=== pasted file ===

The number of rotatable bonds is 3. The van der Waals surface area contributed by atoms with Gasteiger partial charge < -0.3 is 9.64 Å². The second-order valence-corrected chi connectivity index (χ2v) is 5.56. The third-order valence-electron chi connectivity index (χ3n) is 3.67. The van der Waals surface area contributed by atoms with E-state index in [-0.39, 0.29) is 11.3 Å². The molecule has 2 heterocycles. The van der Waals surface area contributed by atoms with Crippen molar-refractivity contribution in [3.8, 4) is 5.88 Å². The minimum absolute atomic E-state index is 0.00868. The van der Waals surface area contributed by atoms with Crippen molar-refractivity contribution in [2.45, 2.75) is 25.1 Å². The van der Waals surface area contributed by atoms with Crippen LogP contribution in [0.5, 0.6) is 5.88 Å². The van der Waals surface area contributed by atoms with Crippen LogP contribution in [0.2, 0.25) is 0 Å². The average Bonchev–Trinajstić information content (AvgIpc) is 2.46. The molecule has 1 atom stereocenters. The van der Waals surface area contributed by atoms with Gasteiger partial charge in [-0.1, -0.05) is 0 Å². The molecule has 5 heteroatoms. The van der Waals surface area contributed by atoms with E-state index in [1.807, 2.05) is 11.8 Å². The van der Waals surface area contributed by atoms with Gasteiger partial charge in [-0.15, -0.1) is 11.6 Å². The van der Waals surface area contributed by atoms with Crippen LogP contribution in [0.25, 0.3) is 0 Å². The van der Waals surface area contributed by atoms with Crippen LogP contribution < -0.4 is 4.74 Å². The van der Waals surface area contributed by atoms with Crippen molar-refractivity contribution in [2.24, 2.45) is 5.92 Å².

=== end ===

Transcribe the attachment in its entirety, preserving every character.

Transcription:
The number of rotatable bonds is 3. The van der Waals surface area contributed by atoms with Gasteiger partial charge < -0.3 is 9.64 Å². The second-order valence-corrected chi connectivity index (χ2v) is 5.56. The third-order valence-electron chi connectivity index (χ3n) is 3.67. The van der Waals surface area contributed by atoms with E-state index in [-0.39, 0.29) is 11.3 Å². The molecule has 2 heterocycles. The van der Waals surface area contributed by atoms with Crippen molar-refractivity contribution in [3.8, 4) is 5.88 Å². The minimum absolute atomic E-state index is 0.00868. The van der Waals surface area contributed by atoms with Crippen molar-refractivity contribution in [2.45, 2.75) is 25.1 Å². The van der Waals surface area contributed by atoms with Crippen LogP contribution in [0.5, 0.6) is 5.88 Å². The van der Waals surface area contributed by atoms with Crippen LogP contribution in [0.2, 0.25) is 0 Å². The average Bonchev–Trinajstić information content (AvgIpc) is 2.46. The molecule has 1 atom stereocenters. The van der Waals surface area contributed by atoms with Gasteiger partial charge in [-0.1, -0.05) is 0 Å². The molecule has 5 heteroatoms. The van der Waals surface area contributed by atoms with E-state index in [1.807, 2.05) is 11.8 Å². The van der Waals surface area contributed by atoms with Gasteiger partial charge in [-0.15, -0.1) is 11.6 Å². The van der Waals surface area contributed by atoms with Crippen LogP contribution in [0.25, 0.3) is 0 Å². The van der Waals surface area contributed by atoms with Crippen LogP contribution < -0.4 is 4.74 Å². The van der Waals surface area contributed by atoms with Crippen molar-refractivity contribution in [2.24, 2.45) is 5.92 Å².